Whether you work in a formal corporate environment or a laid-back creative one, most of us experience some degree of tension between individual and group success. As we work, we want our teams and companies to do well and look good. Yet, when it’s time for recognition, we also want people to notice our own accomplishments. Striking the wrong balance between individual and group success can lead to several sub-optimal motivational outcomes. Specifically, people may not engage and turn in their best work if they feel like their contributions are either undervalued or under-recognized.
It’s easy to think about this in terms of formal corporations, but the tension exists in all lines of work where there is a team. In Sick in the Head: Conversations About Life and Comedy by Judd Apatow, Jon Stewart notes about writing content for The Daily Show:
It’s so important to remove preciousness and ownership. You have to invest everybody in the success of the show, and to let them feel good about their contribution to it without becoming the sole proprietor of a joke. There has to be an understanding that that may be a great joke, but it might not serve the larger intention, or the narrative, of the show. You have to make sure that everybody feels invested without feeling that type of ownership.
In Stewart’s example, the group’s success sometimes depends on individual contributors being able to cut their own jokes in favor of ones that better support the episode. The management challenge is creating an environment where individuals strategically downplaying their contributions doesn’t mean they are less successful members of the team. Boosting the group does not mean individual failure.
On the flip side, there is rewarding individual contributions when they support group goals. Compensation structure is one way managers influence how comfortable and invested employees are in collaborative production (and letting the group look good over the individual). For example, structuring a bonus program so that teammates are competitive with one another–a fixed budget is divided among team members based on performance such that an increase in one person’s bonus means a decrease in someone else’s–will limit people’s interest in collaboration. Here, if the team looks good but the person does not, the individual employee loses a bonus opportunity. If a manager wants to promote collaboration, individual bonus anchor points that do not fluctuate based on teammates’ accomplishments would be more effective.
Why do these team vs. individual dynamics happen?
There are a lot of reasons, but a key one from classic organizational psychology has to do with our need to see how our personal work fits in a meaningful way into a larger whole. Hackman and Oldham’s job characteristics model emphasizes that people need to see their work as somehow significant to remain engaged over time. I’d add from self-determination theory that people also need to feel some autonomy in how they accomplish their work and a sense of growth from doing it in order to maintain motivation,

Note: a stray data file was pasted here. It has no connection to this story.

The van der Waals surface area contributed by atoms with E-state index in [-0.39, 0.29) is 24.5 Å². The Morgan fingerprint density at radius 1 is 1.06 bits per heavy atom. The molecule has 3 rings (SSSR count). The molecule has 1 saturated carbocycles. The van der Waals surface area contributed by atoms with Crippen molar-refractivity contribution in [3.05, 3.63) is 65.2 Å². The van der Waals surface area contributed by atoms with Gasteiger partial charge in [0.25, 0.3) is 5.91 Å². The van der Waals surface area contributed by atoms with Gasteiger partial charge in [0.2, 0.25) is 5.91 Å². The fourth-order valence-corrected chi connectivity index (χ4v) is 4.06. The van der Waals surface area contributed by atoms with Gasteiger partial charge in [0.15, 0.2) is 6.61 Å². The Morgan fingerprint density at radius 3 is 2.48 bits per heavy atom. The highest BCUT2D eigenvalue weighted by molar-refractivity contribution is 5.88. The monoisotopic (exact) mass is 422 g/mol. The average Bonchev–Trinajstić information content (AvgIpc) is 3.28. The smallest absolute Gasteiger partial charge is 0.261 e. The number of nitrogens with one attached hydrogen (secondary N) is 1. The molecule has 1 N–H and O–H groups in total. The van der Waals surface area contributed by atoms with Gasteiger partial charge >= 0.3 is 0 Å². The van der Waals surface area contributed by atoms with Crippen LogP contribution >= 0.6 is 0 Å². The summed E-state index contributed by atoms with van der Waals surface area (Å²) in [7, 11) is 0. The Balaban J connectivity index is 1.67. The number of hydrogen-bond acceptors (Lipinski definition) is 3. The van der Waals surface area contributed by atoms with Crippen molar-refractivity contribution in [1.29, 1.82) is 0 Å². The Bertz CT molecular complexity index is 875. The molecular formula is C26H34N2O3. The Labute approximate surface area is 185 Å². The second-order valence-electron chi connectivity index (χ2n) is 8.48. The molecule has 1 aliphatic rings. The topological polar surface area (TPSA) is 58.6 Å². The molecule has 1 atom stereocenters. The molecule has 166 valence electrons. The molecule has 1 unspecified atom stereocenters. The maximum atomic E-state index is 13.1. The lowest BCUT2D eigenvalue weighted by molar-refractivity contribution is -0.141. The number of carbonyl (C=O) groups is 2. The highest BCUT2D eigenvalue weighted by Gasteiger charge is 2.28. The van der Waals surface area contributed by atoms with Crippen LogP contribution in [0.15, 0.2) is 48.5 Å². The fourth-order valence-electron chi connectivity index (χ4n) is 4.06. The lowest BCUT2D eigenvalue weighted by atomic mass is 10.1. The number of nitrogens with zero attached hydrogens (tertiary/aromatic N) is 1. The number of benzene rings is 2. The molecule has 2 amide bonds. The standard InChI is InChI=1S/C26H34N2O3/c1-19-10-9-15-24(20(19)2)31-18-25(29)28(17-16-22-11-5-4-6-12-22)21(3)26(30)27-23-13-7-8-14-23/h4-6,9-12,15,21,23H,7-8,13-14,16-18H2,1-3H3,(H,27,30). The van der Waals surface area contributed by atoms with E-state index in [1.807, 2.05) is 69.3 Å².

What can we do about it?
We can provide people with a sense that they have contributed to a larger whole without necessarily raising individual success above the group’s. Sometimes exposing the process through which a final product comes to be can accomplish this; an engineer who works on manufacturing equipment should understand how her job supports the product that ultimately rolls off the line. In a more creative environment, it might be about seeing how your rejected ideas shaped the eventual solution. For Daily Show writers, it likely helped motivation to know that jokes that didn’t make the cut started conversation down an eventually successful path.
A second key management activity is aligning incentive structures as much as possible to desired work styles. If individual competition is key to success, then zero-sum rewards might be appropriate. If, like most workplaces, some degree of collaboration is more effective, then people should be able to receive recognition and rewards for group success as well as individual success.
Third, how work is accomplished gives people opportunities to exercise their needs for autonomy and competence. If people are able to make meaningful choices about how to execute their work and tackle tasks that are optimally challenging, it will help the work feel more engaging separately from how success is recognized.
It’s not easy.
By no means do I think workplace motivation and balancing individual and team successes are easy tasks. Managers at every level are subject to competing demands from within and without the organization. They may lack tools and resources to support task significance and rewards alignment; for example, they may not be able to influence compensation structures. A first step for managers might be offering the people they manage some choices about how to approach their goals and feedback that helps clarify the effects of their efforts. For employees, asking to try new approaches and seeking feedback on one’s work could help.
What I really hope is that people who are designing organizational structure or who sit at the level where they can influence the organization’s design think carefully about how their choices will affect employee engagement and output over time. If you do have the power to determine reward systems (financial or otherwise), just remember that everyone wants to be a meaningful part of the larger whole in some form. If you can recognize that, you’re partway there.